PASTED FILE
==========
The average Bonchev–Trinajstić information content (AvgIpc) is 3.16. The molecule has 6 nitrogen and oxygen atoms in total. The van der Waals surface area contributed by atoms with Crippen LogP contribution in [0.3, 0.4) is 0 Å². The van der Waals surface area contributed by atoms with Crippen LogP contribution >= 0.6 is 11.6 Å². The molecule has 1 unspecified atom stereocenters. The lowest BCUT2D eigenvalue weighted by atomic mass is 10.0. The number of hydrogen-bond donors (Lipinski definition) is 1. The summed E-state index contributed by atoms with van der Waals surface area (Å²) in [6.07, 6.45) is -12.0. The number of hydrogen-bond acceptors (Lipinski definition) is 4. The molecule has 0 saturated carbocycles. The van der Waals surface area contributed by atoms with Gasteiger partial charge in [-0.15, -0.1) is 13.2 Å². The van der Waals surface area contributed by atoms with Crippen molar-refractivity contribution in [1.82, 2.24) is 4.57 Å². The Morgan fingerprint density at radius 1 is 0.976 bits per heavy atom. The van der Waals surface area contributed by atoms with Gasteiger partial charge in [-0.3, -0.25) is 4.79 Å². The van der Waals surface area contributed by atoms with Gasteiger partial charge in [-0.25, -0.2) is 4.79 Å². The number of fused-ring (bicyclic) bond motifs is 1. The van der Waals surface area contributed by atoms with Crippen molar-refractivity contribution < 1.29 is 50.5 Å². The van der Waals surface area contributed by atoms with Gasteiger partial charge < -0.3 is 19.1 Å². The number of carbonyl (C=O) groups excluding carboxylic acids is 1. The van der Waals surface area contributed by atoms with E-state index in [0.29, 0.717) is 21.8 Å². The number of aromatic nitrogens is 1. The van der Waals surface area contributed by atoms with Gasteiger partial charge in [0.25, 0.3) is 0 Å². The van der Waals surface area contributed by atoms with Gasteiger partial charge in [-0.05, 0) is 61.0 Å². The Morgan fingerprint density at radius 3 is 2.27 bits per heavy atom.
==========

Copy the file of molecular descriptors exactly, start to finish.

The average Bonchev–Trinajstić information content (AvgIpc) is 3.16. The molecule has 6 nitrogen and oxygen atoms in total. The van der Waals surface area contributed by atoms with Crippen LogP contribution in [0.3, 0.4) is 0 Å². The van der Waals surface area contributed by atoms with Crippen LogP contribution >= 0.6 is 11.6 Å². The molecule has 1 unspecified atom stereocenters. The lowest BCUT2D eigenvalue weighted by atomic mass is 10.0. The number of hydrogen-bond donors (Lipinski definition) is 1. The summed E-state index contributed by atoms with van der Waals surface area (Å²) in [6.07, 6.45) is -12.0. The number of hydrogen-bond acceptors (Lipinski definition) is 4. The molecule has 0 saturated carbocycles. The van der Waals surface area contributed by atoms with Gasteiger partial charge in [-0.15, -0.1) is 13.2 Å². The van der Waals surface area contributed by atoms with Crippen molar-refractivity contribution in [1.82, 2.24) is 4.57 Å². The Morgan fingerprint density at radius 1 is 0.976 bits per heavy atom. The van der Waals surface area contributed by atoms with Gasteiger partial charge in [-0.3, -0.25) is 4.79 Å². The van der Waals surface area contributed by atoms with Gasteiger partial charge in [-0.25, -0.2) is 4.79 Å². The number of fused-ring (bicyclic) bond motifs is 1. The van der Waals surface area contributed by atoms with Crippen molar-refractivity contribution < 1.29 is 50.5 Å². The van der Waals surface area contributed by atoms with Gasteiger partial charge < -0.3 is 19.1 Å². The number of carbonyl (C=O) groups excluding carboxylic acids is 1. The van der Waals surface area contributed by atoms with E-state index in [0.29, 0.717) is 21.8 Å². The number of aromatic nitrogens is 1. The van der Waals surface area contributed by atoms with Gasteiger partial charge in [0.25, 0.3) is 0 Å². The van der Waals surface area contributed by atoms with Gasteiger partial charge in [-0.05, 0) is 61.0 Å². The Morgan fingerprint density at radius 3 is 2.27 bits per heavy atom.